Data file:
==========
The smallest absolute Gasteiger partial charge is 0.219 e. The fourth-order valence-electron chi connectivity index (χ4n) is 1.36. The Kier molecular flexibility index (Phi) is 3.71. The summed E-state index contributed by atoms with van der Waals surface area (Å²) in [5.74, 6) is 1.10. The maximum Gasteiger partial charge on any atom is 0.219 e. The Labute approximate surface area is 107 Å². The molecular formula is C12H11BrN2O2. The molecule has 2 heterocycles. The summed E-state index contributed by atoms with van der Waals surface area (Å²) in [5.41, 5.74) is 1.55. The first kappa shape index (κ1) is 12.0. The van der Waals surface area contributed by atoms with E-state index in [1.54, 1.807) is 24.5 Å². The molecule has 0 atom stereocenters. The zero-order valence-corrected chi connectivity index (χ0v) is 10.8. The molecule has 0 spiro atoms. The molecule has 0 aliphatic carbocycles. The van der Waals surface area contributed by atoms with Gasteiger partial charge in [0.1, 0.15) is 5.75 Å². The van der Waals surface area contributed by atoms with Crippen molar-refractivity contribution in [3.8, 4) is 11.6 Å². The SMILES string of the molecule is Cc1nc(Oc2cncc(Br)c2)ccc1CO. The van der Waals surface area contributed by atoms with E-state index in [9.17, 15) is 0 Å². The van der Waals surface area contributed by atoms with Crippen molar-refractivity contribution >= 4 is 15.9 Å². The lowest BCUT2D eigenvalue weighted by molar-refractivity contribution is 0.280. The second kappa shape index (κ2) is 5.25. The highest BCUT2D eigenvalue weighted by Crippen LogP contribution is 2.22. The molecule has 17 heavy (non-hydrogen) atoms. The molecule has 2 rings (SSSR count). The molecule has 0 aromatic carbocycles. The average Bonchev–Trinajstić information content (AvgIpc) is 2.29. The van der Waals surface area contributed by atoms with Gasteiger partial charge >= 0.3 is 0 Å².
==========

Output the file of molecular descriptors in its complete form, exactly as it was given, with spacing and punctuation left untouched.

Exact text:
The smallest absolute Gasteiger partial charge is 0.219 e. The fourth-order valence-electron chi connectivity index (χ4n) is 1.36. The Kier molecular flexibility index (Phi) is 3.71. The summed E-state index contributed by atoms with van der Waals surface area (Å²) in [5.74, 6) is 1.10. The maximum Gasteiger partial charge on any atom is 0.219 e. The Labute approximate surface area is 107 Å². The molecular formula is C12H11BrN2O2. The molecule has 2 heterocycles. The summed E-state index contributed by atoms with van der Waals surface area (Å²) in [5.41, 5.74) is 1.55. The first kappa shape index (κ1) is 12.0. The van der Waals surface area contributed by atoms with E-state index in [1.54, 1.807) is 24.5 Å². The molecule has 0 atom stereocenters. The zero-order valence-corrected chi connectivity index (χ0v) is 10.8. The molecule has 0 spiro atoms. The molecule has 0 aliphatic carbocycles. The van der Waals surface area contributed by atoms with Gasteiger partial charge in [0.1, 0.15) is 5.75 Å². The van der Waals surface area contributed by atoms with Crippen molar-refractivity contribution in [3.8, 4) is 11.6 Å². The SMILES string of the molecule is Cc1nc(Oc2cncc(Br)c2)ccc1CO. The van der Waals surface area contributed by atoms with E-state index in [9.17, 15) is 0 Å². The van der Waals surface area contributed by atoms with Crippen molar-refractivity contribution >= 4 is 15.9 Å². The lowest BCUT2D eigenvalue weighted by molar-refractivity contribution is 0.280. The second kappa shape index (κ2) is 5.25. The highest BCUT2D eigenvalue weighted by Crippen LogP contribution is 2.22. The molecule has 17 heavy (non-hydrogen) atoms. The molecule has 2 rings (SSSR count). The molecule has 0 aromatic carbocycles. The average Bonchev–Trinajstić information content (AvgIpc) is 2.29. The van der Waals surface area contributed by atoms with Gasteiger partial charge >= 0.3 is 0 Å².